Monday, February 17, 2014

The History and Future of (Mostly) Higher Education - Week 4 - Reading: The Worst Student

I start out with one of two assigned readings (the other one is to watch, again, Michael Wesch's video, A Vision of Students Today, which I just watched a few days ago.): What I Learned as the Worst Student in the Class, by Adrianne Wadewitz, on the HASTAC site. Wadewitz asks how teachers can possibly understand their students' struggles with a subject that they themselves found easy and excelled in? I confront this question every day, as a teacher of English as a second/foreign language. I was a language geek from the get-go. Hearing and making weird sounds (like the French [y] in words like tu) came pretty easily to me, and I picked up new modes of expression fairly easily also. I was fascinated by grammar (I used to spend hours discussing Russian grammar with my fellow language geek Ivan Sag over breakfast at the Men's Dining Hall (aka Frederick Douglass Dining Hall) at the University of Rochester). My students, on the other hand, don't hear those sound differences, hate grammar, and struggle with every aspect of English. What worked for me does not (usually) work for them. So I am interested in what she has to say on this subject. 

Wadewitz approached this issue by enrolling in a rock-climbing class, specifically because she is klutzy and knew it would be extremely difficult for her. In fact, she had to hire a private coach because she was unable to learn in the class. She learned to set the bar lower for herself, selecting "small goals." She writes, "For students that struggle, goal-setting and repetition [are] necessary." A writing teacher (as am I, most of the time), she comments that we do not give students enough chances to repeat and practice what we want them to learn (like how to write a thesis statement). I totally agree with her there. I recommended revising our writing curriculum to decrease the number of organizational patterns we need to cover in a level so that students will have a chance to write more than one piece of writing for each type. Even so, I am fully aware that I don't have them practice enough.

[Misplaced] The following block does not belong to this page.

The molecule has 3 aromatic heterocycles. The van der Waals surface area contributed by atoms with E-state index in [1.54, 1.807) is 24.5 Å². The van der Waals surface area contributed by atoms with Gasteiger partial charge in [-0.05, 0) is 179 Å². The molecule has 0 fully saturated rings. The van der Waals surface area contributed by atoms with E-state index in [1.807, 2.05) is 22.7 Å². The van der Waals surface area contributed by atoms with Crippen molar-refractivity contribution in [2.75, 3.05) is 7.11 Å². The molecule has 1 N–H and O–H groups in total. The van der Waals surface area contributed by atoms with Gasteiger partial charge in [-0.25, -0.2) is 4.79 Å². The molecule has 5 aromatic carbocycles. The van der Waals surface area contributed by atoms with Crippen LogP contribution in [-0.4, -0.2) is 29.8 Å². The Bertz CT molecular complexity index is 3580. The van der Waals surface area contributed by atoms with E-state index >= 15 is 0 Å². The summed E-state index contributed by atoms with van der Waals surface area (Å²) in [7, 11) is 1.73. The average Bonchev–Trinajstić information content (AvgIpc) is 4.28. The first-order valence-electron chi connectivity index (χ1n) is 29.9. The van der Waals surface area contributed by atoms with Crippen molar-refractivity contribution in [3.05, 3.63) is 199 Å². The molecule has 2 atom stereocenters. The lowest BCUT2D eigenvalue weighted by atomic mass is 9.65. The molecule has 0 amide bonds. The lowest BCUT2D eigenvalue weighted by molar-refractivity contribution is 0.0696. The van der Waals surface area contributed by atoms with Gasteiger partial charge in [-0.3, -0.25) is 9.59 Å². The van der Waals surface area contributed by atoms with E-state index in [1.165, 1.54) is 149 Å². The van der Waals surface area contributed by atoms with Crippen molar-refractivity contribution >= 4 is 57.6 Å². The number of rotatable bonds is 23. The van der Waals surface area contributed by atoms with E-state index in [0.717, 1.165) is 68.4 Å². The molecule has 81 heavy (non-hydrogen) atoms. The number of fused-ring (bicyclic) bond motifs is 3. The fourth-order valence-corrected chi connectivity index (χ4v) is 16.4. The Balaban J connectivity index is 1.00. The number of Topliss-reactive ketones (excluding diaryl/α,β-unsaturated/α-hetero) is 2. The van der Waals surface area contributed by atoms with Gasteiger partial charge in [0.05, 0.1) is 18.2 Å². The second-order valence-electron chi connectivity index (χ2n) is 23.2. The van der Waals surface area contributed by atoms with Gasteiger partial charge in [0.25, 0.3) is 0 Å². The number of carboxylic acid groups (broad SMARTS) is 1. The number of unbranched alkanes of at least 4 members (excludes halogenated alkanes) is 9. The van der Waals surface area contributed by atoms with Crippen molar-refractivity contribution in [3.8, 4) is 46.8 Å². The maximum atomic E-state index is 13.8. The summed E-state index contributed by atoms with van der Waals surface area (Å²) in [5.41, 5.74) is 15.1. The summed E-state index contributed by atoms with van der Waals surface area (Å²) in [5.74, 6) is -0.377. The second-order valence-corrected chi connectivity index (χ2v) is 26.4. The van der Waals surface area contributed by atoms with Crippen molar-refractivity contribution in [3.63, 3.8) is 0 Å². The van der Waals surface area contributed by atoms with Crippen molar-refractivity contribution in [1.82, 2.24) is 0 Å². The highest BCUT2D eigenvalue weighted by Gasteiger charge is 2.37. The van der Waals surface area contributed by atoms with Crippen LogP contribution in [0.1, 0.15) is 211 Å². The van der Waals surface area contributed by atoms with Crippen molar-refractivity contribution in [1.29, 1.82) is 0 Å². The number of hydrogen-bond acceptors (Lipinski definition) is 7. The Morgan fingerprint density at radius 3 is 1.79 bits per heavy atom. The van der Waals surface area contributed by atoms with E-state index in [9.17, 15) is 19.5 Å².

She considers how to praise students for small (but vital) successes even when they do not merit a good grade overall (but has not solved this problem so far). She plans to encourage students to focus on and "embrace" their failures as a way to learn and describes how repeatedly (and publicly) failing at what she was attempting to learn required a discipline very different from the academic discipline she had acquired in her own field. She ends by describing how she has "switched subject positions" by becoming a climber--one of those people she used to marvel at.

I remember back to 1975, when I signed up for a beginning Greek class in night school to try to experience what my students experienced learning English. (Of course, I was still me, signing up to do something I am good at.) I chose Greek because it was the only language offered that I had no experience with at all, and because I had recently met a Greek immigrant in the neighborhood whom I could practice with. Reader, I married him!


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